April 25, 2019

DistributionWatch Review: Kondara MNU/Linux 2000 - page 2

Tough-Looking Penguins Everywhere

  • October 10, 2000
  • By Eric Foster-Johnson

The desktop version comes with four CD-ROMS: a CD of Linux for Intel systems, a CD of Linux for Alpha systems, and source and applications CDs. Few Linux distributions include an Alpha version as a standard part of the release (normally, you have to order it separately if it is even available). This support for a non-mainstream CPU is great and helps add to the freedom of choice for Linux.

Kondara comes in two main versions: Kondara MNU/Linux 2000 aimed at desktop systems, and Kondara MNU/Linux Server 2000 aimed, as you'd suspect, at server systems. Aside from the color of the manual, the documentation is virtually identical between the two. This reflects the fact that a Linux system can work equally well as desktop workstation, server, or both at once. The server package includes an extra printed Administrator's Guide. Both versions include a good-sized printed User's Guide.

To help get started, the User's Guide covers two of the main window managers, Enlightenment and Sawmill, each with their own chapters. The Enlightenment chapter is especially long. Another chapter focusses on KDE (there is no GNOME chapter, but Sawmill and Enlightenment are often used as the window managers on the GNOME desktop), the Mutt email client, the XChat chat program, and Wanderlust, an emacs add-on (there is a large emphasis on emacs in this distribution). I never would have focussed on Mutt so much, but I don't mind getting user-oriented documentation. Window managers in particular are a difficult concept and all documentation is appreciated. Other chapters in the User's Guide deal with PPxP and ppp communications, accessing the Web, floppies and CD-ROMs, setting up printers, using packages in RPM format, and running the setup command. A chapter at the end includes the Alpha Miniloader (MILO) how-to document.

The Kondara.org Web site includes a lot of documentation, such as a guide to the RPM package format at http://www.kondara.org/docs/Kondara-RPM-HOWTO.en/Kondara-RPM-HOWTO.html. See http://www.kondara.org/docs/ for the main documentation page online. The Web site includes the same content as the printed manual as well as a number of frequently-asked questions lists and how-to documents. Many of these documents are in Japanese, but a very handy one, especially for users of Kondara Linux, is a how-to on installing Japanese support from the Kondara RPMs. You can use this how-to with any Red Hat-based distribution (including Kondara MNU/Linux).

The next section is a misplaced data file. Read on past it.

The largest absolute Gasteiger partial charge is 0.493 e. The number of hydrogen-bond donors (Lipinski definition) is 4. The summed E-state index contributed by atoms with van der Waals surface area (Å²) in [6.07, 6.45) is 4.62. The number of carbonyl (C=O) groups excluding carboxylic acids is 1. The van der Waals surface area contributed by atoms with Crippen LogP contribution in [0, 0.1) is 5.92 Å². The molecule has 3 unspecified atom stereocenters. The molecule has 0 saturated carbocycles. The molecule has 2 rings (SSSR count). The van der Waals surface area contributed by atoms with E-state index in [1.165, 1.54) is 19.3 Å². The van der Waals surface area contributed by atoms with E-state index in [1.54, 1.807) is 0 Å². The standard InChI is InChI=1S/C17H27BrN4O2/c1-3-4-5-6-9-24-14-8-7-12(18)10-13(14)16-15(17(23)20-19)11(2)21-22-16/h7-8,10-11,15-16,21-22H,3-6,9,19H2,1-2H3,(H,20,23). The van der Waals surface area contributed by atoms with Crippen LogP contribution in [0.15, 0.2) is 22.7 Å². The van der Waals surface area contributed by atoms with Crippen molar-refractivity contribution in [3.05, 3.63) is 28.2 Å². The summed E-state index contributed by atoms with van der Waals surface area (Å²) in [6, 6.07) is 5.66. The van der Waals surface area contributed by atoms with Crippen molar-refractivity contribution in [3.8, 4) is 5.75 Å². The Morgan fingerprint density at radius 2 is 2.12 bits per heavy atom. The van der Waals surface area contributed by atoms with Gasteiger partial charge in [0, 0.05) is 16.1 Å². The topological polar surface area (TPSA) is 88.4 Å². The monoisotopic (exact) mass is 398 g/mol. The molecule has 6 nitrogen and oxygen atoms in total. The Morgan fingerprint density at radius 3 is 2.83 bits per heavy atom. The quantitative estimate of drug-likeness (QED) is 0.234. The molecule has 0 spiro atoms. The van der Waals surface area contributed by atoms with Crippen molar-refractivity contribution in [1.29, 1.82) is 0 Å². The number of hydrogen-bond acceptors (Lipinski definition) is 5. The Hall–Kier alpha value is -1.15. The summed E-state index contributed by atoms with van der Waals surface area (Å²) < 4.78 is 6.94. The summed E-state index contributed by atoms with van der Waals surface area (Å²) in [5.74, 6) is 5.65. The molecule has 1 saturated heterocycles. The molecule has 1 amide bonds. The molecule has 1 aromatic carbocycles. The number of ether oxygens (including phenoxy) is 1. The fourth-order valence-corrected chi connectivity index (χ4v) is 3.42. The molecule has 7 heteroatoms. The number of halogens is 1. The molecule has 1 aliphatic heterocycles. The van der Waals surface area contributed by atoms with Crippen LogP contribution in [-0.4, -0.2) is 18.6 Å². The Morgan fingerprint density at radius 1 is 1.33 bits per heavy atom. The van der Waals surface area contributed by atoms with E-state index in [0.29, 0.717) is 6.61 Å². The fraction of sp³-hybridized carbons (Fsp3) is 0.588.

The slim Administrator's Guide, which comes with Kondara MNU/Linux Server 2000, includes a long section on the Kondara-developed mph administration commands, including how to configure the Linux kernel, setting up Web, file, DNS, mail, and Samba servers, along with a section on adding users. The Administrator's Guide is short but to-the-point, and covers a great deal in its pages.

The frequently asked questions lists continue the emphasis on fun, with topics such as There is no sound with my Let's Note. (sob...).

The server version includes much more support than the desktop version, especially for things like DNS and firewall configuration, as well as 10 support incidents versus 5 incidents with the desktop package. This is reflected in the price difference between the desktop and server versions, $44.95 and $149.95 US, respectively.

Kondara MNU/Linux includes a separate applications CD-ROM, packed with RPM packages, along with Sun's StarOffice 5.2. As in most RPM packages, there are separate directories for i586 (Intel), Alpha, and noarch (short for no architecture) for packages not specific to any architecture.

The applications CD does have some fun use of English, such as the following from the start of the README.en file on the CD:

Welcome to Kondara MNU/Linux World! From now on, you are a member of Kondaraz. The developers of Kondara MNU/Linux are persistently dragging Kondara, a kind of road roller representing a tough work, with the sound GORO-GORO day by day, because they want to make Kondara MNU/Linux a much better Linux distribution. (Well, actually they are often struggling with it.)

Kondara provides a Japanese-language Web page pointing at the RPM repository at http://www.kondara.org/rpm2html/. You can download the packages, in Red Hat RPM format, from this site or from English mirrors such as ftp://rufus.w3.org/linux/Kondara/.

It's kind of hard to figure out how to buy the package from the Kondara.org Web site (look for what looks like a release announcement link and click on that). You can purchase the distribution from Digital Factory USA at http://www.df-usa.com/ or in Japan from Digital Factory Co., Ltd. at http://www.digitalfactory.co.jp/. At the Japanese site, you can also purchase Kondara MNU/Linux Web Cluster 2000. The desktop version costs $44.95 and the server version $149.95 US.

There are also downloadable RealPlayer movies on the Japanese site featuring the Kondara penguins on their motorcycles. How many other Linux distributions feature their own movies?

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